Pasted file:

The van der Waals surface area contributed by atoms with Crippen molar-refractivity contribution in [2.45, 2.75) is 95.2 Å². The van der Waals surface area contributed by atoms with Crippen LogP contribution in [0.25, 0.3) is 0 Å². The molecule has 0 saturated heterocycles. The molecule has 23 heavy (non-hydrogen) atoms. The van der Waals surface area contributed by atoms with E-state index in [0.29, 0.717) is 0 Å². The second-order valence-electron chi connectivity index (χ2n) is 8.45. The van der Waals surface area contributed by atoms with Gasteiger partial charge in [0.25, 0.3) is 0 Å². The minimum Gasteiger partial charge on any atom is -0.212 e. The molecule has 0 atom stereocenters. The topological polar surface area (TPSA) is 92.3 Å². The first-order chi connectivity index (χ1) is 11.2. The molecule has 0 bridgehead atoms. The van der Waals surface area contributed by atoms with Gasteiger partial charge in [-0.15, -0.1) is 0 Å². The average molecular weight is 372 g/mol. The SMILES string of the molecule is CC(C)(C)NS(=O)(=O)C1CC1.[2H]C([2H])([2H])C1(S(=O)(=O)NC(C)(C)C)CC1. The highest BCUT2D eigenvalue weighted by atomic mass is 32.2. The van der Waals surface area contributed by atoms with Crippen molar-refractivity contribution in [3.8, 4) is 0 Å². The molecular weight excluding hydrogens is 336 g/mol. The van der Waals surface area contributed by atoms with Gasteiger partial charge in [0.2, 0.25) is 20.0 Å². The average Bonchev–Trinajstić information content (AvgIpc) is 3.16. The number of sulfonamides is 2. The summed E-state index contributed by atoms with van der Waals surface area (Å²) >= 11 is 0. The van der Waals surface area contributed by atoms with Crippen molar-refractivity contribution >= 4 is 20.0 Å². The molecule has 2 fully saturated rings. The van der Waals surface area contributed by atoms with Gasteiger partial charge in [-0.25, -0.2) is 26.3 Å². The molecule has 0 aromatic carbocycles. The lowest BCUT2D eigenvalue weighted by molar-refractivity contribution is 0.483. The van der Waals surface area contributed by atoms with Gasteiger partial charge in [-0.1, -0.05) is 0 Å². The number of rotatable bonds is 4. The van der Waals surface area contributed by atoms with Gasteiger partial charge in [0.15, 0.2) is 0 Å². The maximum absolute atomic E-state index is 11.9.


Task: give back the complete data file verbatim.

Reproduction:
The van der Waals surface area contributed by atoms with Crippen molar-refractivity contribution in [2.45, 2.75) is 95.2 Å². The van der Waals surface area contributed by atoms with Crippen LogP contribution in [0.25, 0.3) is 0 Å². The molecule has 0 saturated heterocycles. The molecule has 23 heavy (non-hydrogen) atoms. The van der Waals surface area contributed by atoms with E-state index in [0.29, 0.717) is 0 Å². The second-order valence-electron chi connectivity index (χ2n) is 8.45. The van der Waals surface area contributed by atoms with Gasteiger partial charge in [0.25, 0.3) is 0 Å². The minimum Gasteiger partial charge on any atom is -0.212 e. The molecule has 0 atom stereocenters. The topological polar surface area (TPSA) is 92.3 Å². The first-order chi connectivity index (χ1) is 11.2. The molecule has 0 bridgehead atoms. The van der Waals surface area contributed by atoms with Gasteiger partial charge in [-0.15, -0.1) is 0 Å². The average molecular weight is 372 g/mol. The SMILES string of the molecule is CC(C)(C)NS(=O)(=O)C1CC1.[2H]C([2H])([2H])C1(S(=O)(=O)NC(C)(C)C)CC1. The highest BCUT2D eigenvalue weighted by atomic mass is 32.2. The van der Waals surface area contributed by atoms with Crippen molar-refractivity contribution in [3.8, 4) is 0 Å². The molecular weight excluding hydrogens is 336 g/mol. The van der Waals surface area contributed by atoms with Gasteiger partial charge in [0.2, 0.25) is 20.0 Å². The average Bonchev–Trinajstić information content (AvgIpc) is 3.16. The number of sulfonamides is 2. The summed E-state index contributed by atoms with van der Waals surface area (Å²) >= 11 is 0. The van der Waals surface area contributed by atoms with Crippen molar-refractivity contribution >= 4 is 20.0 Å². The molecule has 2 fully saturated rings. The van der Waals surface area contributed by atoms with Gasteiger partial charge in [-0.25, -0.2) is 26.3 Å². The molecule has 0 aromatic carbocycles. The lowest BCUT2D eigenvalue weighted by molar-refractivity contribution is 0.483. The van der Waals surface area contributed by atoms with Gasteiger partial charge in [-0.1, -0.05) is 0 Å². The number of rotatable bonds is 4. The van der Waals surface area contributed by atoms with Gasteiger partial charge in [0.15, 0.2) is 0 Å². The maximum absolute atomic E-state index is 11.9.